Seerya has lived her life watching over the women who had no one to call on in the face of powerful enemies. Being the greatest sea monster in history, Seerya has a lot of inner strength to call on.
After thousands of years of loneliness, Seerya wants to rest until a few hundred years pass and all of her ties to the human world are severed by time. She needs one more item and she can begin her hibernation. She has to find it at the Crossroads.
Lothan is the current bearer of the Icon of the Destroyer, and when he meets her face to face, he knows that she is the one that the seers sent him for. He needs to convince her that a life with him is better than an eternity alone and he has to work fast.
Seerya dropped into the wing chair near the fireplace. When the proprietor came over with a cup of coffee, Seerya reached up gratefully.
“Thanks, Nina. It was quite the storm out there.”
“Did you get it?”
Nina took the seat across from her, her white apron gleaming around her hips.
Seerya reached into her cleavage and pulled out the small, carved icon. “Got it. It’s the second to last one, and I must say that I am relieved.”
Nina shook her head. “Can I see it?”
“Sure.” Seerya handed it over and watched her friend turn it in her fingers.
“How did this have a hold on you?”
“It was carved from one of my scales. I gave nine of them out a while ago in exchange for favours done by fishermen and explorers.”
“Where is the last one?”
She sighed. “I gave it to some elves. They needed protection against the light, so I offered it in exchange for them letting some human servants go.”
“Why did you do that?”
Seerya shrugged. “I had friends in the fishing community, and their daughters were being borrowed by the local dark fey. I gave them the light of truth to find mates that they were destined to have. It stopped the random abductions, and when they did find their mates, they interacted with the family so that it was known where the young lady was going.”
“Was it always young women?”
Seerya snorted. “No. It was occasionally a young man, but those occurrences were few and far between. They could find their mates far more easily than a male who wanted to become part of a breeding pair.”
“What was the big deal about breeding?”
Seerya snorted and set the empty cup down. “Have you noticed how many fey have babies?”
Her friend frowned. “No.”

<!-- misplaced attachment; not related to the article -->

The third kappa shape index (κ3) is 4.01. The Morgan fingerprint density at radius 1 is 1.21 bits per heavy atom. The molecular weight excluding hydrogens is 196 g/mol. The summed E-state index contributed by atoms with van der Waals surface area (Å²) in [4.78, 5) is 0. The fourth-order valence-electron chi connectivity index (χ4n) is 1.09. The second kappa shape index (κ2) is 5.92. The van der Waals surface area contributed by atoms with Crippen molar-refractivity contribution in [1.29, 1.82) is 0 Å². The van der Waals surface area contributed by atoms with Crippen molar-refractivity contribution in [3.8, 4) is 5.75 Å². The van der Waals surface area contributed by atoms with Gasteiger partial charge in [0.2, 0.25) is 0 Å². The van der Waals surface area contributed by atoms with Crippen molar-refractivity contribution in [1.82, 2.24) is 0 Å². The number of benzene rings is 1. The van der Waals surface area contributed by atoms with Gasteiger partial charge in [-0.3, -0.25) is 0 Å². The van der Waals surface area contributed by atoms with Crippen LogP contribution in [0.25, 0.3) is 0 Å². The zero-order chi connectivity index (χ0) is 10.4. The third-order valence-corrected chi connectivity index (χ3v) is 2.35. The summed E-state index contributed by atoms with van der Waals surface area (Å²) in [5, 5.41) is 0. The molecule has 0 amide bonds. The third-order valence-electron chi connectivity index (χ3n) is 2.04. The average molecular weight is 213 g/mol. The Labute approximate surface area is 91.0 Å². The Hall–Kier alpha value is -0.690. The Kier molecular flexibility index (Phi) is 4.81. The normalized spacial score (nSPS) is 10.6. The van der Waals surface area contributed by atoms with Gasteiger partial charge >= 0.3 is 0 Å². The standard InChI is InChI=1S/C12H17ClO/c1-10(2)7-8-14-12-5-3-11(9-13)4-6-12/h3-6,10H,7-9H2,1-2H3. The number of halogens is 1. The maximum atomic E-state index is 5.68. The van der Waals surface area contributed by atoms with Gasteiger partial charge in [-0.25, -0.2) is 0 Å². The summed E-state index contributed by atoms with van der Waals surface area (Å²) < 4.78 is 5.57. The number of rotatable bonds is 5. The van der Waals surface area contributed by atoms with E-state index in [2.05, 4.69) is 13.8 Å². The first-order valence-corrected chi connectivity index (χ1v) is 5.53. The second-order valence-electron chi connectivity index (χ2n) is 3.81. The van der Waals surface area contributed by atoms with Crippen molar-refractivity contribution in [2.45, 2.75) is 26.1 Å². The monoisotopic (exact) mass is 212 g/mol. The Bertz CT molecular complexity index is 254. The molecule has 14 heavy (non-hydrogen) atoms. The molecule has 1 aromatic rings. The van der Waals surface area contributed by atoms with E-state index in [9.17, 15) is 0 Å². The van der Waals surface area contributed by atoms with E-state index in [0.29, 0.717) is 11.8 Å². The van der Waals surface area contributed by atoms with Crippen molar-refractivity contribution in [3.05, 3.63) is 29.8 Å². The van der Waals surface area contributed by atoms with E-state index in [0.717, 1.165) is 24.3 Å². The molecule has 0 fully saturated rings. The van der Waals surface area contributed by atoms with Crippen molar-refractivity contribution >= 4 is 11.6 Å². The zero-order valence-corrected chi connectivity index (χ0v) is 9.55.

“That is because they don’t. They are a fading species. They need to find the right match at the right time to have even a hope of making it through the next generation. Immortality isn’t as long as they used to think it was.”
“You can’t pass something to the next generation if there isn’t a next generation, so the fey became obsessed with finding mates with strong magic and binding them to their sides. The children usually have more power than the parents, but there are fewer children as time goes on.”
Nina blinked. “So, you are going to take the last icon from them? Won’t that decrease their family’s chance to find their true mate?”
Seerya chuckled. “They have other means available to them now. The modern era has many possibilities.”
“Oh. Okay. Do you know where you are heading?”
Seerya wrinkled her nose and nodded. “I do. I am so excited that this is my last one.”
Nina’s expression turned sad. “I am going to miss you.”
“I will find a way to communicate with you if you really want me to.” Seerya chuckled. She rubbed the back of her neck. “After all these years looking for another one of my kind, I am going to be relieved to rest under the sea for a few hundred years. I think the world will be a little different when I appear again.”
“I will be dead.” Nina’s expression was grim.
“As will everyone I know right now, but after the first thousand years, you get used to it. I will miss you, but you will become a fond memory that will make me smile and my heart ache a little, and then, I will swim on.”
Nina’s lips pursed a little, and she nodded. “I guess immortality is less than it is cracked up to be.”
“I promise to come back before I take to the sea.”
“I would like that. I want one final time to walk the beach with you.”
“You took your first steps on that beach.”
“Yeah, my mom still has the picture in a place of honour. You held my hand in yours, and we made footprints in the sand with the waves avoiding them until you said it was okay.”
Seerya sighed. “It was a good day, and the waves were content to wait until your steps were printed in the sand so your first path would remain as a memory.”
“Why were you the one holding my hand?”
Seerya chuckled. “Because I am related to the first being in your family line.”
“My brother was the progenitor of your line. He was a normal man who lived a normal life, and I have watched over his family. You and your sister, Lily, are the last in that very long line.”
Nina sat with her mouth open. “Why didn’t you say anything before now?”
Seerya shrugged. “It would have made no difference to your life or mine. I still would have been here when you needed me, and you still would have grown into the competent and charming woman you are today.”
“So, you are my aunty?”
Seerya chuckled. “No, that connection faded after the sixth generation. I am more of a fairy godmother that isn’t a fairy.”
Nina got to her feet and stalked off without another word.
Seerya watched Nina’s mother step out of the nearby shadows. “She took it as well as you expected.”
Irene chuckled. “And better than you expected. She attaches to family so strongly.”
Seerya looked at her cup. “I don’t suppose that I can get a refill on the coffee?”